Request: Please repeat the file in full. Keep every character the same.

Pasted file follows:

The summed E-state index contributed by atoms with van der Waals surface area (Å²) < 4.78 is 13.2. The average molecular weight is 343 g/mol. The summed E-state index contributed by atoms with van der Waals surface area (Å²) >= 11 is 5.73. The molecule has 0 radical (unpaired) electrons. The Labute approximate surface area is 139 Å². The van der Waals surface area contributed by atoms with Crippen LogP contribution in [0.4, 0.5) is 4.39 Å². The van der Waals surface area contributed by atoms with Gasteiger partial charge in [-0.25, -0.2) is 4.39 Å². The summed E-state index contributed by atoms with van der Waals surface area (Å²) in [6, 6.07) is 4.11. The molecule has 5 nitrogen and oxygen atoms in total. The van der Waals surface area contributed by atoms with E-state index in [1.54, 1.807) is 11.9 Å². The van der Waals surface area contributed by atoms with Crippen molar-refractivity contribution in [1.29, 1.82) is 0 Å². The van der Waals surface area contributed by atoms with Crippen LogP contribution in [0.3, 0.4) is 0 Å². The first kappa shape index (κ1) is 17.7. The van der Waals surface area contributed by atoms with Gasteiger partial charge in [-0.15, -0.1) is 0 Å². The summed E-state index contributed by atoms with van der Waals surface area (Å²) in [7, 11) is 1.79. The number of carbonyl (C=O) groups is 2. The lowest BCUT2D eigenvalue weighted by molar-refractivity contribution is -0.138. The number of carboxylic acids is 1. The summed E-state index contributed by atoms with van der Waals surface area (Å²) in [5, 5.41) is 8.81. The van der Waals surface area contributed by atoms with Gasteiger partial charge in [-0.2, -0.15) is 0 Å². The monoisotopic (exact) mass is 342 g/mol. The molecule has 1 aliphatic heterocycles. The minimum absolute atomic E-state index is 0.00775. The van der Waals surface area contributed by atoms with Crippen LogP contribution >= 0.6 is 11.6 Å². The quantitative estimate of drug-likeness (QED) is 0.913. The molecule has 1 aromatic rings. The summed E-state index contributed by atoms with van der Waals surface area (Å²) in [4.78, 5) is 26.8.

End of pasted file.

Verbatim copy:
The summed E-state index contributed by atoms with van der Waals surface area (Å²) < 4.78 is 13.2. The average molecular weight is 343 g/mol. The summed E-state index contributed by atoms with van der Waals surface area (Å²) >= 11 is 5.73. The molecule has 0 radical (unpaired) electrons. The Labute approximate surface area is 139 Å². The van der Waals surface area contributed by atoms with Crippen LogP contribution in [0.4, 0.5) is 4.39 Å². The van der Waals surface area contributed by atoms with Gasteiger partial charge in [-0.25, -0.2) is 4.39 Å². The summed E-state index contributed by atoms with van der Waals surface area (Å²) in [6, 6.07) is 4.11. The molecule has 5 nitrogen and oxygen atoms in total. The van der Waals surface area contributed by atoms with E-state index in [1.54, 1.807) is 11.9 Å². The van der Waals surface area contributed by atoms with Crippen molar-refractivity contribution in [1.29, 1.82) is 0 Å². The van der Waals surface area contributed by atoms with Crippen LogP contribution in [0.3, 0.4) is 0 Å². The first kappa shape index (κ1) is 17.7. The van der Waals surface area contributed by atoms with Gasteiger partial charge in [-0.15, -0.1) is 0 Å². The summed E-state index contributed by atoms with van der Waals surface area (Å²) in [7, 11) is 1.79. The number of carbonyl (C=O) groups is 2. The lowest BCUT2D eigenvalue weighted by molar-refractivity contribution is -0.138. The number of carboxylic acids is 1. The summed E-state index contributed by atoms with van der Waals surface area (Å²) in [5, 5.41) is 8.81. The van der Waals surface area contributed by atoms with Gasteiger partial charge in [-0.2, -0.15) is 0 Å². The monoisotopic (exact) mass is 342 g/mol. The molecule has 1 aliphatic heterocycles. The minimum absolute atomic E-state index is 0.00775. The van der Waals surface area contributed by atoms with Crippen LogP contribution >= 0.6 is 11.6 Å². The quantitative estimate of drug-likeness (QED) is 0.913. The molecule has 1 aromatic rings. The summed E-state index contributed by atoms with van der Waals surface area (Å²) in [4.78, 5) is 26.8.